Monday, September 04, 2006

Settling In

I never mowed lawns as a youth in my neighborhood; I was a newsie. 'Twas many years before I learned the joy of mowing. I've lived in apartments most of my life, and generally, my life has been lived more outside home than in it.

I did buy a house in Costa Mesa many years ago, but I was young, a biker and had spending money. I spent most of my non-working time riding up and down the length of California, and going to libertarian meetings, such as the many-years-defunct Libertarian Alternative, where a couple of dozen or so libertarians got together monthly to plot, plan and execute getting libertarian ideas into print and on the air.

The Libertarian Alternative was the brainchild of Charlie Barr, who moderated the proceedings and kept the group of very disparate individuals, who had only the then-somewhat-nebulous notion of libertarianism in common, on mission. Herding cats, as it were. No easy task, but Charlie handled it well. I hear he's escaped the Stalag and is now living in Las Vegas. Libertarian Alternative has been turned by party member Mark Selzer, into a publicity seeking arm of the California Libertarian Party. He produces a tv series for public access tv in several markets.

Back to the message, I spent a lot of my time in the kind of pastimes that kept me away from home , and regarded home as "a box in which to keep my stuff" (thanks for the line, George).

Debbie and I bought this house in 1993. We moved in, at the time, with Debbie's mom Maxine, having decided that this was a good place to live in the LA area. 'Twas more Debbie's decision than mine, but I soon decided it was a good one, for reasons I mentioned here.

We left in 1994, because of the quake, while awaiting repairs to the place. We decided we also liked Orange County (and, I was working there at the time) so we stayed and placed this house on the rental market. It worked out well.

A few weeks ago, when our not-so-conscientious property manager told us that our tenant was bailing, we made the decision to move back. Because of the evil tax code, it seems we're required to occupy the place for two years (to legally change the property from an income property back into a private residence) to avoid the theft of a goodly portion of the proceeds from the eventual sale of the house, by the despicable drones of the feral government.

So, we're here. Death, where is thy sting? (thanks, Bill).

In spite of the oppressive heat of this part of the year, I'm enjoying being here. I'd partially forgotten the charms, and the negatives. The streets are more crowded than OC, they seem narrower and buildings in commercial areas are smaller and closer together. Parking lots are smaller, when they exist at all. The parking enforcement cops (meter maids) are neither lovely, nor compassionate.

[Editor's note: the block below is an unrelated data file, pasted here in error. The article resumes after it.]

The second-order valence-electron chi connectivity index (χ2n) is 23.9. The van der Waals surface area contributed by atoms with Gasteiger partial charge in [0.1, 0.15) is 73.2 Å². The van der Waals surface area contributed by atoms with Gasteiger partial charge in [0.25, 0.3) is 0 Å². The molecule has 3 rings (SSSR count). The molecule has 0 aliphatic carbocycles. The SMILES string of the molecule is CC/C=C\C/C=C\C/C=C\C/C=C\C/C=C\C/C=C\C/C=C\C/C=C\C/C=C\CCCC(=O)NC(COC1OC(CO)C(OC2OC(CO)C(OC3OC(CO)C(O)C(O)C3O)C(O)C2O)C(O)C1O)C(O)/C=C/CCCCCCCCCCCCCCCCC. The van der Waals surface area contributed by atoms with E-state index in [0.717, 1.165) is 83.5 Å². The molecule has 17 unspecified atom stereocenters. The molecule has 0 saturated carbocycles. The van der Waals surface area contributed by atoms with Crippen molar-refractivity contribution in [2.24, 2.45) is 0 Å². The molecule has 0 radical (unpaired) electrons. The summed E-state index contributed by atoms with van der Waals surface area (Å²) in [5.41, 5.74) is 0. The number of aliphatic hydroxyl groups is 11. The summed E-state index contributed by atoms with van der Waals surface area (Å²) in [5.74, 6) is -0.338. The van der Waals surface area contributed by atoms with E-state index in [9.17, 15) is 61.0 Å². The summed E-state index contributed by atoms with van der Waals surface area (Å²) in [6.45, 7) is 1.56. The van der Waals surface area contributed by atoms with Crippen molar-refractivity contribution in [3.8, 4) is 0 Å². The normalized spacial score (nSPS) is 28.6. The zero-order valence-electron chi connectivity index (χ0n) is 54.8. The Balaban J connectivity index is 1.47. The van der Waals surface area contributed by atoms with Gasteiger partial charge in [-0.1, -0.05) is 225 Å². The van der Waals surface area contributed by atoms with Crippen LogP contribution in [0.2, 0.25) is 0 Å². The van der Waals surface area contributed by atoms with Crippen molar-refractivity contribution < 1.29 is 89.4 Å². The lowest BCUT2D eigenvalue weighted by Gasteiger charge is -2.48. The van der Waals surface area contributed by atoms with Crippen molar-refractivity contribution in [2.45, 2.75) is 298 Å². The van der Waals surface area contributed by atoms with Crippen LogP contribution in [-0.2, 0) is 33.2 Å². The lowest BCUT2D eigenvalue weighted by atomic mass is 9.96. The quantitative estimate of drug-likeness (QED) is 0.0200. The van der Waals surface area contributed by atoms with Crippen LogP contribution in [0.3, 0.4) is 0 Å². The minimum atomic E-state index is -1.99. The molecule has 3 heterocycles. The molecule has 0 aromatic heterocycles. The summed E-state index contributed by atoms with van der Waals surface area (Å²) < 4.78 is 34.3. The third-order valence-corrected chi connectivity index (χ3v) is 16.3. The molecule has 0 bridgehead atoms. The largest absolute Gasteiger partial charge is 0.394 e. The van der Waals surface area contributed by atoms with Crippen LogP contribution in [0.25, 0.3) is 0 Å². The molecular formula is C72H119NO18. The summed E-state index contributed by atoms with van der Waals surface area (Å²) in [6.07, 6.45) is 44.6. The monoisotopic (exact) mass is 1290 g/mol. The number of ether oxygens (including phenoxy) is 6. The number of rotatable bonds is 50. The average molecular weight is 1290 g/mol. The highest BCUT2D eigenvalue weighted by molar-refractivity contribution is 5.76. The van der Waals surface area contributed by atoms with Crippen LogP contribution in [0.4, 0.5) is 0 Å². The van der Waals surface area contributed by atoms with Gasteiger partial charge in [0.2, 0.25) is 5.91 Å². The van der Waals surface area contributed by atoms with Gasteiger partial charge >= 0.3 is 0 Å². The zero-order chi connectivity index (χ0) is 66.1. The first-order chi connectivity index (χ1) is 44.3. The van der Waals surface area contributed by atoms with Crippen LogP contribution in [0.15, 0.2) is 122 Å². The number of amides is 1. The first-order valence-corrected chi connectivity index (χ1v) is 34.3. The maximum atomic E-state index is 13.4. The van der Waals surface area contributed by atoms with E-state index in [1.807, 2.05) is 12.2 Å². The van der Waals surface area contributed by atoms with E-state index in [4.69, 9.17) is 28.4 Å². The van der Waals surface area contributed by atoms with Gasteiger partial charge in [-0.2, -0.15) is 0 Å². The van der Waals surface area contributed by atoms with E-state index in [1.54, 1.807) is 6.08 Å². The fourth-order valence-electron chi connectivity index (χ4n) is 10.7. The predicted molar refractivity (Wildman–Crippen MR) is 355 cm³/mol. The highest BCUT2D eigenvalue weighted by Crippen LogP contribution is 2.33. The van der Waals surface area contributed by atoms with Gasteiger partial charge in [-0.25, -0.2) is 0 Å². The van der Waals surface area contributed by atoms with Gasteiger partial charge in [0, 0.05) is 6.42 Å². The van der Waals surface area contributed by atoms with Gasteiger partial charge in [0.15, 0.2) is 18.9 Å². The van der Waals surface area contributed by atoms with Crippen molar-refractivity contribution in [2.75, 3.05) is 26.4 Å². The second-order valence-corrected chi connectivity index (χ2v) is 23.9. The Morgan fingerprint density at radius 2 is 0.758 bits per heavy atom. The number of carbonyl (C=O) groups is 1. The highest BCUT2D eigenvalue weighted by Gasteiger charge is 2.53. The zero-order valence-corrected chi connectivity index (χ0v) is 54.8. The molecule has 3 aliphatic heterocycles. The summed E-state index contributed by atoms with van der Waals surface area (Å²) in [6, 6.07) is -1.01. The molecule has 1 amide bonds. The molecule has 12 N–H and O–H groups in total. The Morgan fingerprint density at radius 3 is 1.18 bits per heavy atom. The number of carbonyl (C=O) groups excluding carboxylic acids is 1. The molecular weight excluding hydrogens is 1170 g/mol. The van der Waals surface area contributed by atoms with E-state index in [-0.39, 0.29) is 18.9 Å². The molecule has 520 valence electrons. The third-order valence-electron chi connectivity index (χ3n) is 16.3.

Yet, in many ways, the Valley has many of the positives of New York City. Wonderful restaurants, including some near-New York quality delis. Little theaters. Funky shops along Ventura Boulevard. I could, at the risk of boring y'all to tears, go on.

I've been helping Debbie tear out the atrocious landscaping left (against the rules laid out in the lease) by our most recent tenant. Debbie's been finding stuff in boxes and setting up the kitchen and the bathrooms, etc, and I've been unpacking my books and VHS/DVD collection, and setting up my library/office.

Back when we originally bought the place, I acquired a reel mower, being more familiar with that kind than any other, and not desiring to deal with temperamental power mowers. Besides, being a poster child for the government's unreasonably intrusive, futile and stupid anti-obesity campaign, I can use the exercise.

I mowed the lawn several times with the mower, back in those days, and found it agreeable, and so I decided that I'd continue the method, now that we're back.

What better day to get out there and mow the lawn with a reel push mower than Labor Day! I got out there at about 8AM (to beat the heat) and got the job done in a little over an hour, including a short break to give a few peanuts to neighborhood tree squirrels.

It's good to be back!


Warm regards,

Col. Hogan
Stalag California

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